03/06/2008 at 11:10

Hi

I've been reading through all the previous comments.  I can't see the problem with listening to music whilst running. 

As a rule, if i'm running at night, I don't listen to anything, as my safety matters more than anything. 

When I did the Bupa 10K, I did listen (& got Very wet), but stayed to the side of the road, so people could pass safely. 

I run by myself, I don't have it on too loud, but (I'm pretty new to running) it encourages me to pick up or slow down depending on the trace I am listening to.  When I am tired, I put on a track that I find uplifting and my legs seems to listen.

I think it's all about consideration for others, and not weather you listen to music or not!

03/06/2008 at 11:18
You'd think that Nike would have been interested in this stuff BEFORE they went into bed with apple and Nike+ed their entire shoe range...
03/06/2008 at 11:19

Peter, I am not quite sure how you can say that runners with music on being careless is an issue without a real point.

Myself, and others on here have experienced situations, whether at races, or while driving, or as in my case while cycling adn also while out on a training run when someone listening to music has not been aware of my presence. The point is, that as a cyclist when trying to pass it could cause an collision, or as a lone runner someone could very easily be followed and suffer a surprise attack! Ive had pedestrians step out in front of me even when I have rung my bell in cities and thy've not been aware of me as they simply wouldnt have heard me!

As you say you keep aware of what goes on around you, not everyone does - believe me I have seen and experienced it. 

03/06/2008 at 12:27

At the same time there are plenty of situations I have been in where runners without music are just as careless.

 Anywho, point is, music or not, everyone should know more about whats happening around them. I think we can agree on that!

03/06/2008 at 12:33
I'm a non music runner. I do like music and can understand it helps to pass the miles or speed you up. I've never felt the need to add music to my runs as part of my enjoyment is to empty my mind and put the world to rights in my head or chatting if running with someone. My only concern about people who run with headphones is for thier personal safety, but this also applies to people who arent running. The number of times I have passed people and they have been totally unaware that anyone is near them frightens me especially on lonely stretches of roads or paths. But as I said it isnt only runners.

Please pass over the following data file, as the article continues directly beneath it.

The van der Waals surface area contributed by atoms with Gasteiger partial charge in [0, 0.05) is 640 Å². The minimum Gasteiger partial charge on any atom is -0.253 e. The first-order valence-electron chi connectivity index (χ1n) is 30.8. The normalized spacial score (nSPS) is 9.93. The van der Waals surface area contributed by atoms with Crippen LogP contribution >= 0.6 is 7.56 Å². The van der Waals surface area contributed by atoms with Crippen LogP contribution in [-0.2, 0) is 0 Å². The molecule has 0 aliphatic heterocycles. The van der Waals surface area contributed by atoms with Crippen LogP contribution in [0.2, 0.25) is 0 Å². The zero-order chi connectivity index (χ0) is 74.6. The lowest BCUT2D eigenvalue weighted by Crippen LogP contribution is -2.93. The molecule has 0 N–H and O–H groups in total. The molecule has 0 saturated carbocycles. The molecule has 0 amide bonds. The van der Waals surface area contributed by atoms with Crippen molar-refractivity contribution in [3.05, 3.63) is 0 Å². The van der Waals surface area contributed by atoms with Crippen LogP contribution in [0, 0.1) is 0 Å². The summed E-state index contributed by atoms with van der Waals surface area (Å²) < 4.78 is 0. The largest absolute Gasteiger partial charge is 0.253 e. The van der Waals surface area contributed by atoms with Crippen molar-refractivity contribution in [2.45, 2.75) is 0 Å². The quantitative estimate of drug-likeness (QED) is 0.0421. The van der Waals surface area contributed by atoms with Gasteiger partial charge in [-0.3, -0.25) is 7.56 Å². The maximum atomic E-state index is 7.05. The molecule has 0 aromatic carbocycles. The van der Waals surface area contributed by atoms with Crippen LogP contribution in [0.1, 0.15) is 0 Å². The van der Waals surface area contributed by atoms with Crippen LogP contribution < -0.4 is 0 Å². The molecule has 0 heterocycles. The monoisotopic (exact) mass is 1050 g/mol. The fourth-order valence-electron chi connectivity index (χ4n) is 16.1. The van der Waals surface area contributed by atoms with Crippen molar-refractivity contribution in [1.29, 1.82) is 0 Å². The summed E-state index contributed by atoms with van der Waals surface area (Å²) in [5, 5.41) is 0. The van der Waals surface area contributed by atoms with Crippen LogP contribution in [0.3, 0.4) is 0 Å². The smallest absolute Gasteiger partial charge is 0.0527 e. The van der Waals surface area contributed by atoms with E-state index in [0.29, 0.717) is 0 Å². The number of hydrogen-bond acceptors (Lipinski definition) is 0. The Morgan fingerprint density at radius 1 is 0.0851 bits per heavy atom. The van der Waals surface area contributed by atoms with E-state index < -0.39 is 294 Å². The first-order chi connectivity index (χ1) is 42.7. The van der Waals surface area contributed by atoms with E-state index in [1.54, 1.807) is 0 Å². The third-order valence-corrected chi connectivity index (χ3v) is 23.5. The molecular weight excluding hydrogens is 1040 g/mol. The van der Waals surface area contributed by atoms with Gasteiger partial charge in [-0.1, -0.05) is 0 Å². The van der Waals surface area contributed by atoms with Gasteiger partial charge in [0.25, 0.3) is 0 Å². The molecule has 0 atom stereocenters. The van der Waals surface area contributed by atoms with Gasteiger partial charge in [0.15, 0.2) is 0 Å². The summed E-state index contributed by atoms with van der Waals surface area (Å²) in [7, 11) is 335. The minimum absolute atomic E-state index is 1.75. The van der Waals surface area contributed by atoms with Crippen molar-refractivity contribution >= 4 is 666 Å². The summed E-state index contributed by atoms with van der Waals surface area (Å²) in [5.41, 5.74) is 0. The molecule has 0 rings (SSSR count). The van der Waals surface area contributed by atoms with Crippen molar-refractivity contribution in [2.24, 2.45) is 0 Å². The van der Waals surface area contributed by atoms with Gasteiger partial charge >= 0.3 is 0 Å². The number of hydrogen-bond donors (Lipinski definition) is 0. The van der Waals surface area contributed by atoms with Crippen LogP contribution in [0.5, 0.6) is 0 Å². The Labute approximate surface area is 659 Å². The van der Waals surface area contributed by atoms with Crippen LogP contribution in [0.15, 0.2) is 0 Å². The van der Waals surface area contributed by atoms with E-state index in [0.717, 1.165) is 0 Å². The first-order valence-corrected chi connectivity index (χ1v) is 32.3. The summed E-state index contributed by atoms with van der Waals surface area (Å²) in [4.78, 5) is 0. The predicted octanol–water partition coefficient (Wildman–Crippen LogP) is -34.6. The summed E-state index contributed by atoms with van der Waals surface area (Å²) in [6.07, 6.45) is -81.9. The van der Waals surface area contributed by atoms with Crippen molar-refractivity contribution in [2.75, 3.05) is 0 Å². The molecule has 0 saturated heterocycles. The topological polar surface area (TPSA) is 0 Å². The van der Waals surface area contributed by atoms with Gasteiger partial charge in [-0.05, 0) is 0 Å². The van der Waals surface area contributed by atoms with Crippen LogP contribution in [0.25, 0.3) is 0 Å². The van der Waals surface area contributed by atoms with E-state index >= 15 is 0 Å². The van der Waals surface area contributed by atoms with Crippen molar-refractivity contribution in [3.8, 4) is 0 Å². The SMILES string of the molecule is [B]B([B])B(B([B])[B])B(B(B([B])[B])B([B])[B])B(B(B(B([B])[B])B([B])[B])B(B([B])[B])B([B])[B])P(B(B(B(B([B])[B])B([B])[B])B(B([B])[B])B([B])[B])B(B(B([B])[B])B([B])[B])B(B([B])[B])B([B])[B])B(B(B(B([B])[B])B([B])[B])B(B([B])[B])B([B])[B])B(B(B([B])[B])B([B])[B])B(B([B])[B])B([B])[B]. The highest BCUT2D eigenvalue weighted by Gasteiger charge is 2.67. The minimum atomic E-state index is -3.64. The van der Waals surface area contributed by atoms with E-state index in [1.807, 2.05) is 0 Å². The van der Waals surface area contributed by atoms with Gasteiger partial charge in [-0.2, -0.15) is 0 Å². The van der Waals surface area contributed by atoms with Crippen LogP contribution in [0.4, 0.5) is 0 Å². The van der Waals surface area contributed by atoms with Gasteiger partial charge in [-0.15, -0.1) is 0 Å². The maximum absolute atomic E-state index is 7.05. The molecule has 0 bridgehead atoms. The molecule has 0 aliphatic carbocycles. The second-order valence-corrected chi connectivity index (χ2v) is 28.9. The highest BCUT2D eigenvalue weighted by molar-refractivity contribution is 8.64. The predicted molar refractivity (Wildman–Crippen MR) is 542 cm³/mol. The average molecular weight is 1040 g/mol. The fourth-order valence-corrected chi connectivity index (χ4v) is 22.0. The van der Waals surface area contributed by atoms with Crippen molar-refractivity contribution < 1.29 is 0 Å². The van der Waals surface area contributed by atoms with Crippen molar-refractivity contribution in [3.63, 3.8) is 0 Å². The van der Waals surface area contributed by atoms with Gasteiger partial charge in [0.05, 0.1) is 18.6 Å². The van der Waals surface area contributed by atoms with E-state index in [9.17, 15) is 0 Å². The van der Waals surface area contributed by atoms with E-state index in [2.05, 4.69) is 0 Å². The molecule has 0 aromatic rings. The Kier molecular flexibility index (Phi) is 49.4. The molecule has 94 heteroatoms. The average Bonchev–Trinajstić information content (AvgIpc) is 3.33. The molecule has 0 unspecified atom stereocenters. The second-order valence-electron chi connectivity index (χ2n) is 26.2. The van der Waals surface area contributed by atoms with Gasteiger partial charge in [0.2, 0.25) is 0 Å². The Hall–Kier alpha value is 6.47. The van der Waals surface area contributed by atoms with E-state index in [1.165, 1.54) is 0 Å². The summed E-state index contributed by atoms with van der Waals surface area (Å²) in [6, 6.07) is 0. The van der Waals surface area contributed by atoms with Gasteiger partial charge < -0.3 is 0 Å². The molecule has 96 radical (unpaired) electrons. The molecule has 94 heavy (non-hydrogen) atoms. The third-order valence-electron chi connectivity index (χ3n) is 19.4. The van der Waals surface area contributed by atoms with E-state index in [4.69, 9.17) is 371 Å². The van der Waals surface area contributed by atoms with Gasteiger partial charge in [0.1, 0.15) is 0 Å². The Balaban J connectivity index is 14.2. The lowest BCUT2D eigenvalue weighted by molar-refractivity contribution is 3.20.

03/06/2008 at 12:40

I have not run with headphones whilst outside for about 10 years since I was to blame for causing a cyclist to crash into the back of me when I failed to hear his audible commands when on a shared cycle path (I think I was engrossed on a football match on 5 live at the time). No real damage was done but it made me realise that when crossing roads, running on country lanes etc,  I rely heavily on sounds when making decisions on when to cross, especially on what may be behind me, and losing even a small percentage of that ability to hear affects my safety and that of others.

 My thoughts are if the volume is low enough to be able to hear everything around you as if you weren't wearing earphones, then the levels must be so quiet as to render them useless; or so quiet that you must have to concentrate even harder just to hear what is being piped through the phones.

I don't buy this don't wear them at night because my safety is more important stuff. Bikes or cars or dogs or muggers don't just come at you from behind when the light has gone - the potential is always there - and if that potential accident causes someone else to be harmed, then does your right to listen to music whilst running mitigate any consequences towards the third party?

 As for racing with headphones - call me an old fashioned purist but I think the sight of 5-10% of a road race field wearing headphones devaules the sporting element of the event. You don't see professional footballers using mp3 players to block the jeers of fans or snooker players break building whilst bopping away to Aphex Twin because 'it keeps me spirits up'. I want my sport to be taken as seriously as football or rugby, not considered a leisure activity where doing well is unimportant and the first question people ask is 'what charity did you run for? or 'what tunes did you have on your iPod?'

Finally - it's interesting to see Runner's World's stance on listening to music whilst running. For as long as I can remember it was always don't run outside with music on as it is a hazard. Now with the likes of Nike, Apple and others pumping millions of pounds into the running industry their tone has lightened. What has happened? Is it now not dangerous to listen to music outside? Have all the cars disappeared from the roads? Or was it never that dangerous in the first place and I am just a bit useless for not being able to run with music outside and be fully aware of my surroundings?

03/06/2008 at 13:09

I am just a bit useless for not being able to run with music outside and be fully aware of my surroundings?

maybe!!  you say a cyclist crashed into you while you were engrossed in five live.  I would say, yes you should have being paying attention - listening to the radio or not.  There are plenty of folks running, walking (swimming - grrr ) who pay NO attention to those around them and see fit to swan about like the whole place belongs to them - and that is without headphones by the way!

03/06/2008 at 13:27

GymAddict - I agree - it's not the headphones that cause the accidents, but it could have a contributory factor.